In our last two articles, we have covered what we consider the key building blocks of Web 3.0, namely Bitcoin for money, and Ethereum as logic (compute).
The third and final building block we will look at is data, which we believe will be underpinned by the Filecoin protocol.
Now, this may be a coin that you have never heard of, and it’s so much more than a ‘coin’. But before we dive into the details, let’s start from the basics – as we want you to walk away with an appreciation of how varying blockchain/digital assets are, in their scope and utility.
When you use the internet today it can seem like magic. You type in a random set of characters and in a few seconds are presented with an ever-expanding amount of data.
While the internet and the cloud make it seem like the internet exists in the ether, it is very much a physical phenomenon. 98% of the world’s data travels along fibre optic cables – a network of computers connected to each other. (Figure 1, below). The internet has developed over decades with immense coordination globally to build infrastructure and define standards about how data is transmitted across the internet.
The early development of the internet took approximately 20 years, and it was not until 1989 when Sir Timothy Berners-Lee invented the World Wide Web, releasing its enormous potential and changing the way we interact with data and communicate with each other. Positioned on top of the infrastructure that supports the internet, the World Wide Web connects data, for example, the words and pictures that make up a website, using a unique identifier known as a ‘Uniform Resource Locator’. We know this identifier as a s a URL.
Most data travelling across internet infrastructure relies upon a location-based protocol known as the Hypertext Transfer Protocol (HTTP), which acts like an operating system to connect a user request for to a particular website (called an internet protocol or IP address) to the location where the data is being stored, usually a big data centre. As shown in Figure 2 below, the HTTP protocol is asking a server at a specific geographic location to send the requested information to a client. This approach is called ‘location-based addressing’.
This protocol, for the most part, works ok. The proof? Well, you’re reading this. But it does have its downfalls. Figure 3 below illustrates one of these key issues. By centralising data, the owner of the data storage facility has considerable power to it and to create commercial products to sell back to consumers. This led to the creation of today’s data giants like Amazon, Microsoft, and Google.
This stage of technology development, commonly referred to as Web 2.0, required massive infrastructure investment to service the data demand as consumers and businesses shifted online. With access to capital markets, technology leaders that Holon refers to as ‘today’s Mega Caps’, took advantage of these enormous economies of scale to become trillion-dollar giants. As discussed in our previous XY articles, these companies have come to own and dominate the data storage and distribution business.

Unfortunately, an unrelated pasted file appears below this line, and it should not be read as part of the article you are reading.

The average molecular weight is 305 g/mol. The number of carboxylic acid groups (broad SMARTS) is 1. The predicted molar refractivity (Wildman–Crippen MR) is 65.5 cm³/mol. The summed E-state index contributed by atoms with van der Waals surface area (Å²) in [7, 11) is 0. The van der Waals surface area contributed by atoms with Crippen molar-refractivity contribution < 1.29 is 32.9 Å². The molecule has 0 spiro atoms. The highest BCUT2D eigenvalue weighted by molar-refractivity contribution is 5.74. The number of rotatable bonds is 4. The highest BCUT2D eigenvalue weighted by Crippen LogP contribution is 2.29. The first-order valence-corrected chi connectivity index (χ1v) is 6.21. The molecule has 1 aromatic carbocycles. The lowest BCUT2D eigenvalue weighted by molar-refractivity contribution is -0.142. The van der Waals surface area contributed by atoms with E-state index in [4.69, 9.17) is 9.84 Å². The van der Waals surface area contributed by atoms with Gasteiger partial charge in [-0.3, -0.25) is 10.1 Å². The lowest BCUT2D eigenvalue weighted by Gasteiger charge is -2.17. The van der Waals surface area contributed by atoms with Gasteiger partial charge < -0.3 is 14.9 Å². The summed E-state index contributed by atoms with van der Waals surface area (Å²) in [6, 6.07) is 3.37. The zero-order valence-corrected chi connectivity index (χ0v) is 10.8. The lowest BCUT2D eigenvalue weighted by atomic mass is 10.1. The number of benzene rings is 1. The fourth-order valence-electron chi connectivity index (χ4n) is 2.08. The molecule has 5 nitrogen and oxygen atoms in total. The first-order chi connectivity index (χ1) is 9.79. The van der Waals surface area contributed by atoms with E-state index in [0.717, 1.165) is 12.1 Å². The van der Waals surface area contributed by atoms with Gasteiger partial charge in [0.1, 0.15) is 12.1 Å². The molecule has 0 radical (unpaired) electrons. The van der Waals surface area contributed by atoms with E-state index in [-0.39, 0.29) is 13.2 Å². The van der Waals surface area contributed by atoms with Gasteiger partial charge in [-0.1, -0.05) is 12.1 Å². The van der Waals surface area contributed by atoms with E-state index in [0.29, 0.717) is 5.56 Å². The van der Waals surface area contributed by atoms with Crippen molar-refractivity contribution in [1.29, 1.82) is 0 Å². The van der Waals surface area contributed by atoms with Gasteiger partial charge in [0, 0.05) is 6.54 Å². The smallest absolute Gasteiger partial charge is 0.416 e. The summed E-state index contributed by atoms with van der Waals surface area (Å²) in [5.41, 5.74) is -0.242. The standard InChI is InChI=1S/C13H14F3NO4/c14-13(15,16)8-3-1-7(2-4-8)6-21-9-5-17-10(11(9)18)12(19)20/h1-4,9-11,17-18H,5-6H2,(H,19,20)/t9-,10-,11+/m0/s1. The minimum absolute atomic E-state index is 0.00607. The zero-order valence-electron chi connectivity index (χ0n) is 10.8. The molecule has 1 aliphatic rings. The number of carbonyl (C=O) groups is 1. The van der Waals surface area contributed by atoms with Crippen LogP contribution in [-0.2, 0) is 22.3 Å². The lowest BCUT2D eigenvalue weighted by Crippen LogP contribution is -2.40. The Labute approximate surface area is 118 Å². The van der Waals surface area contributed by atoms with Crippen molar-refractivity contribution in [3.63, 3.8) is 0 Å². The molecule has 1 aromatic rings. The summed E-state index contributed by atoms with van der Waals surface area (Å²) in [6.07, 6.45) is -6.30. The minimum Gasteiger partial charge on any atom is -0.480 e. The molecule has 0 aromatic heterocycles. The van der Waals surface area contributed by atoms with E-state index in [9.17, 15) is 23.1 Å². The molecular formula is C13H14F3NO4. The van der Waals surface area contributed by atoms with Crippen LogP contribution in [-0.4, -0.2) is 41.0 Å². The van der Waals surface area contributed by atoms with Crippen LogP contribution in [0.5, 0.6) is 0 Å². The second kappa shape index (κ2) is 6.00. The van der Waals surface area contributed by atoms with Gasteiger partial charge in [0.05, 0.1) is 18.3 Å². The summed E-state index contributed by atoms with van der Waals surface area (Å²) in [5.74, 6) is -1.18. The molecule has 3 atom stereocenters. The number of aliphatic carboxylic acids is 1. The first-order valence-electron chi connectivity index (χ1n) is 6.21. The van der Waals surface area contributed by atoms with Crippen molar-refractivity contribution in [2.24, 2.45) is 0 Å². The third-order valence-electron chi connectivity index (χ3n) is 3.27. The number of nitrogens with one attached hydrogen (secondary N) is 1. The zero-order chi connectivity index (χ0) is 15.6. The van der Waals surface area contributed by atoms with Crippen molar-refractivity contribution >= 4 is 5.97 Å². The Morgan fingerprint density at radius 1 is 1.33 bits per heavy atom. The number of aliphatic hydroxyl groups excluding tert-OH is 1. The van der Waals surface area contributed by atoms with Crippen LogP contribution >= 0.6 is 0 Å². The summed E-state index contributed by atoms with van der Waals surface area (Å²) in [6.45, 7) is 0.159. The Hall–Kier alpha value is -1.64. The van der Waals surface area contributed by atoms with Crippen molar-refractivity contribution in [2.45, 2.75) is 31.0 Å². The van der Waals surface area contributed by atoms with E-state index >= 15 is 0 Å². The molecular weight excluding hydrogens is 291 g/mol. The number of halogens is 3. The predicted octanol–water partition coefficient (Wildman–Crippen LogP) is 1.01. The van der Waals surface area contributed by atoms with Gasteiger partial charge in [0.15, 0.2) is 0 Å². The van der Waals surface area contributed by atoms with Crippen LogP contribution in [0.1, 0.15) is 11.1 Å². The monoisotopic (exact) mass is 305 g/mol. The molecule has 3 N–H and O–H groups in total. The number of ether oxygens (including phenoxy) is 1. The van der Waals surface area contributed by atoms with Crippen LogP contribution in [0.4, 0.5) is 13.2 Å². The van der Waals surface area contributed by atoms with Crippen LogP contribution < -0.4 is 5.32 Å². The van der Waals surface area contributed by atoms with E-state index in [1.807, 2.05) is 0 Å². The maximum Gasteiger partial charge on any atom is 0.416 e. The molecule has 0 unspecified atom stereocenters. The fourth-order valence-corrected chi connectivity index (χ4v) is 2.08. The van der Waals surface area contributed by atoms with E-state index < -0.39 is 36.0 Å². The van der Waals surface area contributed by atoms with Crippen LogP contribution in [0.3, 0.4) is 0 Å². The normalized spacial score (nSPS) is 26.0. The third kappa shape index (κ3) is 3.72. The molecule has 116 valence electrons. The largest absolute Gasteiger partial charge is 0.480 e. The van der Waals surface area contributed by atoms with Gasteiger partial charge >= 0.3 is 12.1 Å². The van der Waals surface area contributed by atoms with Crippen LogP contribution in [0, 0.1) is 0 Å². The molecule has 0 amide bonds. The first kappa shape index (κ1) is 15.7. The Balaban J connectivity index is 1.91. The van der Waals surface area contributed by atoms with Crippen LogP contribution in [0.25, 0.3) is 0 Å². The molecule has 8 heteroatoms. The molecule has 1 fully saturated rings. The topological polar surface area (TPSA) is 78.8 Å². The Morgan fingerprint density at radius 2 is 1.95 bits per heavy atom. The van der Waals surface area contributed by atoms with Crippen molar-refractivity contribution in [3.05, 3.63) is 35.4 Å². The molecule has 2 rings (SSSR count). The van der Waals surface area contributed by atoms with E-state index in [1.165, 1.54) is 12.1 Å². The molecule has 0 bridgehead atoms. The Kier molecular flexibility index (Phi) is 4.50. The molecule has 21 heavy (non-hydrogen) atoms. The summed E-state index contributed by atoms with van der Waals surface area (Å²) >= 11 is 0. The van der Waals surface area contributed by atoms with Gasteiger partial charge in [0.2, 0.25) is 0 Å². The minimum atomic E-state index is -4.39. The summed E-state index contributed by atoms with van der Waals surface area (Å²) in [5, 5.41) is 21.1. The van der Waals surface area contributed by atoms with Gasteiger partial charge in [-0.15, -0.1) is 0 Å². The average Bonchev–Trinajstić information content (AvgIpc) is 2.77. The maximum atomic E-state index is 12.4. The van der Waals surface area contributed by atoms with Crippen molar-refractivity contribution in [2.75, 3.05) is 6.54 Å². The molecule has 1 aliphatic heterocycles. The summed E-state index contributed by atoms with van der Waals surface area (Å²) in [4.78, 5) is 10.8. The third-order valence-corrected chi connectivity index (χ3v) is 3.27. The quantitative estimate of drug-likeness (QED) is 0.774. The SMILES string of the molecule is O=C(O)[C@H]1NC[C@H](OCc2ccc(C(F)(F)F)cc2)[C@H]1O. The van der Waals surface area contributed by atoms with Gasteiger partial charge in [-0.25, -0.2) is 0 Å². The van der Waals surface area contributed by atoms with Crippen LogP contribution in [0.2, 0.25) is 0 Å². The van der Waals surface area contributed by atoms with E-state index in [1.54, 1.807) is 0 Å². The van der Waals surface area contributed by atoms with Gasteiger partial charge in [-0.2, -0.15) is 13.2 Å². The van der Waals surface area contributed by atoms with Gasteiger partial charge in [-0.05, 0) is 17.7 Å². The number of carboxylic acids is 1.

Reliance on these major providers has come with have unintended consequences. As we’ve seen in recent times, centralisation into just a handful of technology leaders has meant that when service providers go offline, it can take down half the web with it, costing billions of dollars for companies dependent on the internet.
Over the next few decades, the volume of data generated is set to explode as emerging technology platforms like autonomous vehicles, IoT devices and digital payments emerge. Holon estimates that the data generated by just for autonomous vehicles and IoT devices be 1000x larger by 2040 than all the data generated in 2020 alone, as seen in Figure 4, below.
Which begs the question? Is there a better way?
This is where the opportunity lies for IPFS and Filecoin.
IPFS, which stands for “Interplanetary File System”, uses an alternate approach than that adopted by HTTP. When a data file is created, the IPFS protocol (or operating system) creates a fingerprint of the file called a content identifier (CD) that is unique to the file itself. When a customer sends off a request for a specific piece of content, it uses the IPFS protocol to search for its unique file CD identifier.
If for example the file was recently viewed by someone in your home city, the request could be accessed from the closest available source rather than a specific geographic location that occurs through HTTP, introducing efficiencies in cost and time for users.
Filecoin is the native digital asset that powers the IPFS network. Data storage providers offer access to their storage hardware, and use Filecoin collateral (in the form of tokens) to ensure that they protect that data. They receive incentives in the form of Filecoin token payments, as a reward for providing this service. These reward tokens allow them to fund new data storage capacity additions to keep growing their storage infrastructure. This incentive mechanism introduces decentralization of data storage, allowing any individual or company to build out storage capacity on the Filecoin network.
In Figure 5, below, we can see the key difference when comparing how data operates on HTTP vs the Filecoin network. In the left example, users cannot share data directly with each other as the data address is centralised in a data centre. On the right, the introduction of a CD identifier allows IPFS users to search for and share information amongst each other. This minor change has a profound effect at scale.